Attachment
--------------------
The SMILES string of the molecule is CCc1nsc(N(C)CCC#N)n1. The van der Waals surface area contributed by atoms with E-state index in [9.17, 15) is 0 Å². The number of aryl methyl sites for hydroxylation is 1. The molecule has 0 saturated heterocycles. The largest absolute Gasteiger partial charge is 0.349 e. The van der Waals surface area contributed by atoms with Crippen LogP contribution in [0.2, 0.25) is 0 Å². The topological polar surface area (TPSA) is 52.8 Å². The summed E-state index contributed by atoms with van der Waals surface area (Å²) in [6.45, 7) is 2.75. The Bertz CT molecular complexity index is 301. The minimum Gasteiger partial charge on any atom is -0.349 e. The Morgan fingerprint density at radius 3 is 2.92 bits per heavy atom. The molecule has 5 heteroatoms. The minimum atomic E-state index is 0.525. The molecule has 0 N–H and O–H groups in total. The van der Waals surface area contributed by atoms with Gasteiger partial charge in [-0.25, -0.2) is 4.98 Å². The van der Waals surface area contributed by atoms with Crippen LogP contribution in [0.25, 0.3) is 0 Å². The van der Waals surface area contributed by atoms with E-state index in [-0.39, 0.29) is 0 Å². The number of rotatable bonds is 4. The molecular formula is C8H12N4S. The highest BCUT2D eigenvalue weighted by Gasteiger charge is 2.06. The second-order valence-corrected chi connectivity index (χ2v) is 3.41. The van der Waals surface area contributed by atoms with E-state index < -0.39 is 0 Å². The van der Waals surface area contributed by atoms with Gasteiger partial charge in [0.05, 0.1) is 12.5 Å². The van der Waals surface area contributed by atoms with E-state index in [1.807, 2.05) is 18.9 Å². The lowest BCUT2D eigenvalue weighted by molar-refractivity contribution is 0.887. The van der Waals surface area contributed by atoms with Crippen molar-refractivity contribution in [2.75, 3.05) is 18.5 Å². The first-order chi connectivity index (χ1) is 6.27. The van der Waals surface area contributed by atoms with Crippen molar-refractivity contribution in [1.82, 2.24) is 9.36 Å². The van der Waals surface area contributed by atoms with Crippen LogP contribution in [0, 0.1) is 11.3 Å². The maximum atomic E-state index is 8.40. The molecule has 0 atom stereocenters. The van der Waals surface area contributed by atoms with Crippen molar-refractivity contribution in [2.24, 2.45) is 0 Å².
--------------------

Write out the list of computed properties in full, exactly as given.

The SMILES string of the molecule is CCc1nsc(N(C)CCC#N)n1. The van der Waals surface area contributed by atoms with E-state index in [9.17, 15) is 0 Å². The number of aryl methyl sites for hydroxylation is 1. The molecule has 0 saturated heterocycles. The largest absolute Gasteiger partial charge is 0.349 e. The van der Waals surface area contributed by atoms with Crippen LogP contribution in [0.2, 0.25) is 0 Å². The topological polar surface area (TPSA) is 52.8 Å². The summed E-state index contributed by atoms with van der Waals surface area (Å²) in [6.45, 7) is 2.75. The Bertz CT molecular complexity index is 301. The minimum Gasteiger partial charge on any atom is -0.349 e. The Morgan fingerprint density at radius 3 is 2.92 bits per heavy atom. The molecule has 5 heteroatoms. The minimum atomic E-state index is 0.525. The molecule has 0 N–H and O–H groups in total. The van der Waals surface area contributed by atoms with Gasteiger partial charge in [-0.25, -0.2) is 4.98 Å². The van der Waals surface area contributed by atoms with Crippen LogP contribution in [0.25, 0.3) is 0 Å². The van der Waals surface area contributed by atoms with E-state index in [-0.39, 0.29) is 0 Å². The number of rotatable bonds is 4. The molecular formula is C8H12N4S. The highest BCUT2D eigenvalue weighted by Gasteiger charge is 2.06. The second-order valence-corrected chi connectivity index (χ2v) is 3.41. The van der Waals surface area contributed by atoms with E-state index < -0.39 is 0 Å². The van der Waals surface area contributed by atoms with Gasteiger partial charge in [0.05, 0.1) is 12.5 Å². The van der Waals surface area contributed by atoms with E-state index in [1.807, 2.05) is 18.9 Å². The lowest BCUT2D eigenvalue weighted by molar-refractivity contribution is 0.887. The van der Waals surface area contributed by atoms with Crippen molar-refractivity contribution in [2.75, 3.05) is 18.5 Å². The first-order chi connectivity index (χ1) is 6.27. The van der Waals surface area contributed by atoms with Crippen molar-refractivity contribution in [1.82, 2.24) is 9.36 Å². The van der Waals surface area contributed by atoms with Crippen LogP contribution in [0, 0.1) is 11.3 Å². The maximum atomic E-state index is 8.40. The molecule has 0 atom stereocenters. The van der Waals surface area contributed by atoms with Crippen molar-refractivity contribution in [2.24, 2.45) is 0 Å².